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US Speaker of the House Nancy Pelosi presides over Resolution 755, Articles of Impeachment Against President Donald J. Trump as the House votes at the US Capitol in Washington, DC. Image Credit: AFP

The U.S. Senate will convene a formal impeachment trial of President Donald Trump early next year in a bitter and divisive climate where there's only one thing both parties agree on: keeping the proceedings relatively brief.

After Wednesday's House vote to impeach Trump on two counts of wrongdoing, the third impeachment trial in Senate history is all but assured to end with an acquittal that will leave the president in office.

But it will still be a dramatic political moment for both the president and the Democratic party to begin an election year with the biggest possible stage for Trump to formally present his defense.

So far, Trump has said he's willing to go along with Senate Majority Leader Mitch McConnell's plans for a short trial, but the president remains a wild card. He has repeatedly said he'd like to call his own witnesses and see his party mount a full-scale exoneration of him.

The trial could last for as little as two weeks, barring unexpected revelations or other drama. McConnell plans to block new witnesses sought by Democrats and he will keep nudging Trump to limit his defense on the way to his expected acquittal. On the eve of the House vote, McConnell declared he won't be an "impartial juror," even though he and the other 99 senators will swear at the start of the trial to deliver "impartial" justice.

The trial will also be the last chance for House impeachment managers to convince the American people that Trump betrayed his oath of office in his dealings with Ukraine. However House Speaker Nancy Pelosi said after the House votes Wednesday night that she was holding back for now on taking a step that would initiate the trial.

"We cannot name managers until we see what the process is on the Senate side," Pelosi said after the House votes. "This is a serious matter, even though the majority leader in the United States Senate says it's OK for the foreman of the jury to be in cahoots with the lawyers of the accused. That doesn't sound right to us."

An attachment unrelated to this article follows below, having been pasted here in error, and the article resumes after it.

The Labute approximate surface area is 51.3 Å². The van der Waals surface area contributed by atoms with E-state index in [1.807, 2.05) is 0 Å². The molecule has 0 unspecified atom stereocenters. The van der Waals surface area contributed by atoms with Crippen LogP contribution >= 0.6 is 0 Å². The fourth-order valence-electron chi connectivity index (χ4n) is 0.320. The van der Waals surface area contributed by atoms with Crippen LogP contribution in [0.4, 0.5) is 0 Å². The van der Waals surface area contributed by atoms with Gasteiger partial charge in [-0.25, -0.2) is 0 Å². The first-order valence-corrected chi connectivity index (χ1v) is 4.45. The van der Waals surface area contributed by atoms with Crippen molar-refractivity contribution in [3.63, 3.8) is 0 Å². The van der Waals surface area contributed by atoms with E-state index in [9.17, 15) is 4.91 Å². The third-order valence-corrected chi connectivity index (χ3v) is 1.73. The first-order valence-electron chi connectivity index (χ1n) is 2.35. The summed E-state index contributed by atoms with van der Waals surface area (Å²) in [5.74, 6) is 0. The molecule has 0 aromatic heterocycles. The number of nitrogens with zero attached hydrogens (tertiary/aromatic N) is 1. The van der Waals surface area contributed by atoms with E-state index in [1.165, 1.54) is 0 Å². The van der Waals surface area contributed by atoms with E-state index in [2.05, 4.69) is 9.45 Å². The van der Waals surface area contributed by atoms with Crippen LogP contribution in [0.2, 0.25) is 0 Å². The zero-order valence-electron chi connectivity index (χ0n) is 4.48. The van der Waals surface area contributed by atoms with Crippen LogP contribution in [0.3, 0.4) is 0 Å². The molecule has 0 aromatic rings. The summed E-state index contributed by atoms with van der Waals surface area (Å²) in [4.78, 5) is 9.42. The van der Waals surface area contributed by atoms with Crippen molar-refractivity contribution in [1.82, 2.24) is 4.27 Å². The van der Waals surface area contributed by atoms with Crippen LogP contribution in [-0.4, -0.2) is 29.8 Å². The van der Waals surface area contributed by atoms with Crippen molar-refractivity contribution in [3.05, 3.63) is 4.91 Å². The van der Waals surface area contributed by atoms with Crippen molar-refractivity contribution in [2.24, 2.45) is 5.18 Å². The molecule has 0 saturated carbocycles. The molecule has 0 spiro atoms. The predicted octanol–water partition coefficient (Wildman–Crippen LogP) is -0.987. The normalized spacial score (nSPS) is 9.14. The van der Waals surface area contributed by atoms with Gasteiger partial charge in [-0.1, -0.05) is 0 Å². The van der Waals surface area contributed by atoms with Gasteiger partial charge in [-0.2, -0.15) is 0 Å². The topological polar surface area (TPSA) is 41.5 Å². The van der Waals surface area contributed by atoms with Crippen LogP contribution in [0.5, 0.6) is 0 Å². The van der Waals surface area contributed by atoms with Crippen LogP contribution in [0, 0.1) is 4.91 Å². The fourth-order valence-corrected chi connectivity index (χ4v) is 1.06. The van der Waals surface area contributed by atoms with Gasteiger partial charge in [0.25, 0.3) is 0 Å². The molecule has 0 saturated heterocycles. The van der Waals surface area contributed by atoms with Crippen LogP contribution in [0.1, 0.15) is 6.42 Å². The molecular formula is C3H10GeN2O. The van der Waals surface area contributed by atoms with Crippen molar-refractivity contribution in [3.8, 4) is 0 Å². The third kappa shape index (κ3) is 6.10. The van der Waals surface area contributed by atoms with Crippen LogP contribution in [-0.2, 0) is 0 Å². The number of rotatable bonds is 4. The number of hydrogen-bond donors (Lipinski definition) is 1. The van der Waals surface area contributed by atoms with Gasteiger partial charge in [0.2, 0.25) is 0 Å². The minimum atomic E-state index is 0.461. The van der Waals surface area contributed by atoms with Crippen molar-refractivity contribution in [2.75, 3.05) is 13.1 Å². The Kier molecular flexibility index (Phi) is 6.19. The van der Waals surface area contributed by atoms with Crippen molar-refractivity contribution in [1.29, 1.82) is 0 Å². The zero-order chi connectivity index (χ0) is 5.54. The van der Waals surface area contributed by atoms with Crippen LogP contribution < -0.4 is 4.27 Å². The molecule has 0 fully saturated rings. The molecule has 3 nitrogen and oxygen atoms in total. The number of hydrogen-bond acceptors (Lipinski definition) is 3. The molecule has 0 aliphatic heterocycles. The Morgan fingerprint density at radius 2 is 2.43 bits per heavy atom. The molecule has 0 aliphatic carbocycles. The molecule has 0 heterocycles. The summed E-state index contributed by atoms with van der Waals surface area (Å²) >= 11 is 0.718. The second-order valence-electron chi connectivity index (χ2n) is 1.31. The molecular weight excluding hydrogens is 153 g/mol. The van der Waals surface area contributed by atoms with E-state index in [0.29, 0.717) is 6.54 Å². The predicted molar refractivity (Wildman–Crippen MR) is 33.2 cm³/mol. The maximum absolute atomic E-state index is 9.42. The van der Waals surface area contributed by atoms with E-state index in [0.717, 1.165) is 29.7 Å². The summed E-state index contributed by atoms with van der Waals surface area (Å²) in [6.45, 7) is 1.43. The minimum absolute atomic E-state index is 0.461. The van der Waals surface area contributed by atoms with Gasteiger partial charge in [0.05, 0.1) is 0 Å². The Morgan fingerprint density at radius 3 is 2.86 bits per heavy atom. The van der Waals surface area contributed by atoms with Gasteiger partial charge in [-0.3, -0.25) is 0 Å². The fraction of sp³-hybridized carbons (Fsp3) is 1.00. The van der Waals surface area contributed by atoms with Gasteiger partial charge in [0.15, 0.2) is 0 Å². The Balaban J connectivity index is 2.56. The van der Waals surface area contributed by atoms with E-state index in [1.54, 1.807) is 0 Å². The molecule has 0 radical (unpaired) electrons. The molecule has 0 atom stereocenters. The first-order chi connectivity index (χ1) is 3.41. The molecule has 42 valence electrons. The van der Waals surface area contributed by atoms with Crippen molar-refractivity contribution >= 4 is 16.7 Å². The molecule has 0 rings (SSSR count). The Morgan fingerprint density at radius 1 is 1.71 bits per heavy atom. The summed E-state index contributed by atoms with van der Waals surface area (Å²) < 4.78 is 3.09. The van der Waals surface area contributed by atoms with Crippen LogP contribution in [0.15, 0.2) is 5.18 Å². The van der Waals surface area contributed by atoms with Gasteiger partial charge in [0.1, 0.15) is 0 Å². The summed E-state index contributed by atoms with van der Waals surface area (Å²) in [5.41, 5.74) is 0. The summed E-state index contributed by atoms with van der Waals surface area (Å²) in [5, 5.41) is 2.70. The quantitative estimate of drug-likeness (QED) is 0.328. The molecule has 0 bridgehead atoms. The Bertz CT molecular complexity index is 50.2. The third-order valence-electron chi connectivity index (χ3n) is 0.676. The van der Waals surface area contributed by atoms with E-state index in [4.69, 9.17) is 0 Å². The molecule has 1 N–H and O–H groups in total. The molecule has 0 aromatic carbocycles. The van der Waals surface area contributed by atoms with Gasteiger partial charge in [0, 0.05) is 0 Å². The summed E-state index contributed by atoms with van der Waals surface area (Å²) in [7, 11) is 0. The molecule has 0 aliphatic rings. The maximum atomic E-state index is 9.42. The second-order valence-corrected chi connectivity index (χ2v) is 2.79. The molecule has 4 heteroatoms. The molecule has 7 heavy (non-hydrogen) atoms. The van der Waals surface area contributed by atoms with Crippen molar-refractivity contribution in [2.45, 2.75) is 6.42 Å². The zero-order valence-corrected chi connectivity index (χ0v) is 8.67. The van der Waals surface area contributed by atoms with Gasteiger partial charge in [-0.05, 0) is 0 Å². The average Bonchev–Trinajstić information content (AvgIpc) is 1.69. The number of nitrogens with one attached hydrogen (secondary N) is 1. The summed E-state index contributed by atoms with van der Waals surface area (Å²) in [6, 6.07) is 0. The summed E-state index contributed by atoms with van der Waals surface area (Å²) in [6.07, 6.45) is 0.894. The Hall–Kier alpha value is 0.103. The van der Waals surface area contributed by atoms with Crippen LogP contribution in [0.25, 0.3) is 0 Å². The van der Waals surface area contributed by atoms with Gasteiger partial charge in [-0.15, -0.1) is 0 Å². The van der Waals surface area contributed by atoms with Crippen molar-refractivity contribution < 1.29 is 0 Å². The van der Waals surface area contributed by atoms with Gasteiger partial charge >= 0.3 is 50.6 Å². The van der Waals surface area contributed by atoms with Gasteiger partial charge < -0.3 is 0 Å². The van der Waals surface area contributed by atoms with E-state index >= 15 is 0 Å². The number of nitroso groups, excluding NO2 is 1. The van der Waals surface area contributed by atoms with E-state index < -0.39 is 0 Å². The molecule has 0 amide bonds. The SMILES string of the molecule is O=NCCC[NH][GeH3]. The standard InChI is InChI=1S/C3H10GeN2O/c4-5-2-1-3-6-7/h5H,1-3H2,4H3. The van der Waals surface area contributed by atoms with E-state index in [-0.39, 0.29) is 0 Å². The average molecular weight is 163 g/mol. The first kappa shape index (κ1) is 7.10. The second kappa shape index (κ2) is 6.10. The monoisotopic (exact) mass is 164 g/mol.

The Democrats would need to win over four GOP senators to force McConnell to deviate from his quick-trial plan. But there's no sign that GOP moderates plan to force depositions from witnesses who have not yet testified, such as former National Security Advisor John Bolton, Acting Chief of Staff Mick Mulvaney or Secretary of State Michael Pompeo.

Senators in 2020

Even though Senate Minority Leader Chuck Schumer said he'd like to call additional witnesses, Democrats have their own reasons for keeping the trial from dragging on. The presidential primaries kick off in early February, and the party is eager to drum up excitement and attention for their 2020 bid to defeat Trump at the ballot box. Five of the candidates are in the Senate and will serve as jurors in the trial, forcing them to take lengthy breaks from the campaign trail at a crucial time in the race.

And senators in both parties want to act on other business, including the overhaul of Nafta that the House is expected to pass Thursday. The Senate is prohibited from taking up other legislation while the impeachment trial is underway.